As February ended and March began, Columbus, Ohio, was once again the gathering place of 10 of the strongest and most courageous men in the world of strength. They came to compete in what has become the premier strength competition. Television's 'World's Strongest Man' contest is much older, of course, and better known, but the Arnold Strongest Man contest has the largest prize package, with the winner getting a new Hummer and a hefty cash prize. What's more, those who really understand strength know that the Arnold features events that test basic, brute strength, whereas TV's 'World's Strongest Man' contest has many events that rely on endurance and quickness'meaning that a weaker man can beat a stronger man. In the Arnold such an outcome would be highly unlikely. In 2003, for example, Mariusz Pudzianowski beat Zydrunas Savickas in the WSM but at the Arnold several months later Zydrunas beat Mariusz in all four events. To put it plainly, Savickas was stronger than Pudzianowski at the time.
But Mariusz Pudzianowski is a warrior, and he returned this year hungry for revenge. Once again he dominated the WSM contest, and it would have been easy for him to avoid another possible defeat at the Arnold by not accepting an invitation to take part, but he trained hard, put on about 20 pounds and came back'to use the bullfighting term'buscando guerra, or looking for war. War he got; big Zydrunas had added at least 30 pounds to his 6'3', 335-pound frame.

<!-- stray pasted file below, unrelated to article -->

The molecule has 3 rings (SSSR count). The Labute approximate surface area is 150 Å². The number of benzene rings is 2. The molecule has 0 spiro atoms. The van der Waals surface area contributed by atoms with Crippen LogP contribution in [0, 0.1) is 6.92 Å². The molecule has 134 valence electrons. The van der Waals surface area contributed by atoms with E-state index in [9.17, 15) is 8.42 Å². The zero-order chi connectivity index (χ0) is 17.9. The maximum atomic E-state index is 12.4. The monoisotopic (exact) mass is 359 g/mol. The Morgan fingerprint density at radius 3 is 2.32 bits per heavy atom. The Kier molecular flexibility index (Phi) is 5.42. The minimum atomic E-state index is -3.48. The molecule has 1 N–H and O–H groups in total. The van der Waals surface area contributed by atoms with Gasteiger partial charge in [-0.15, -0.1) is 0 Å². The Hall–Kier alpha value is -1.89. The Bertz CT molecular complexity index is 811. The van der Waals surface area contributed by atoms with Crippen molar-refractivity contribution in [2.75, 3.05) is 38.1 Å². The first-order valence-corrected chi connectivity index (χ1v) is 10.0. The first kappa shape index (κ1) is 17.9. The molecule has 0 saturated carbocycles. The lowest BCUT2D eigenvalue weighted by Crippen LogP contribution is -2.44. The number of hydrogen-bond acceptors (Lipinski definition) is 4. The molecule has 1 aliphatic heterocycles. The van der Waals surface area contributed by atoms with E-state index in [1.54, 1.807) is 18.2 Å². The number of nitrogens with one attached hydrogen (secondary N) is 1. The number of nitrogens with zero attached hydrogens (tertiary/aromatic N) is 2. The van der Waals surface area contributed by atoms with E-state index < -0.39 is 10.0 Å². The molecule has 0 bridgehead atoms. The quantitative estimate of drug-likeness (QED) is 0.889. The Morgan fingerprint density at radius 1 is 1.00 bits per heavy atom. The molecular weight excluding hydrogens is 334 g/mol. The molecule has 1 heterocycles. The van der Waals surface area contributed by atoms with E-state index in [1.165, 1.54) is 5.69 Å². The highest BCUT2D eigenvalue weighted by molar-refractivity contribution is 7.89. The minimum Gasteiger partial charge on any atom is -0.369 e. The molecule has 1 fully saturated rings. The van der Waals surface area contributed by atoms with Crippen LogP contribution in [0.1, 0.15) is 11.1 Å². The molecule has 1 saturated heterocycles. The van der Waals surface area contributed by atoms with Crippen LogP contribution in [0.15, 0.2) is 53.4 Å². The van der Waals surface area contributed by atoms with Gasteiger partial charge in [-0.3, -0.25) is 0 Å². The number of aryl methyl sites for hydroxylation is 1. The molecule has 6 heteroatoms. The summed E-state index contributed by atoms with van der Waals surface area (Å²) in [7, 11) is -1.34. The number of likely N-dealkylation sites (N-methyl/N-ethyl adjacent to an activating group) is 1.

All the other athletes also did their best to come in at their heaviest and strongest. When we prepare for the Arnold, we do our utmost to get the strongest men in the worlds of weightlifting, powerlifting and strongman contests to take part. So far only the strongmen have come up to the mark. The first year we thought that was because the mark they had to come up to was 400-pound Mark Henry, the legendary professional wrestler who ruled the Arnold in 2002. Though Mark was wrestling in 2003 and injured in 2004, the weightlifters and powerlifters still stayed away'even with a brand-new Hummer and an increasing purse as an incentive. We wish men like Shane Hannan, Brian Cyders and Gary Frank would take part, but all we can do is ask. Maybe one day. In fact, we've been assured that if he remains injury-free, two-time Olympic weightlifting champion Andrei Chemerkin will take part in the Arnold next year. Even so, we had an exciting '04 contest.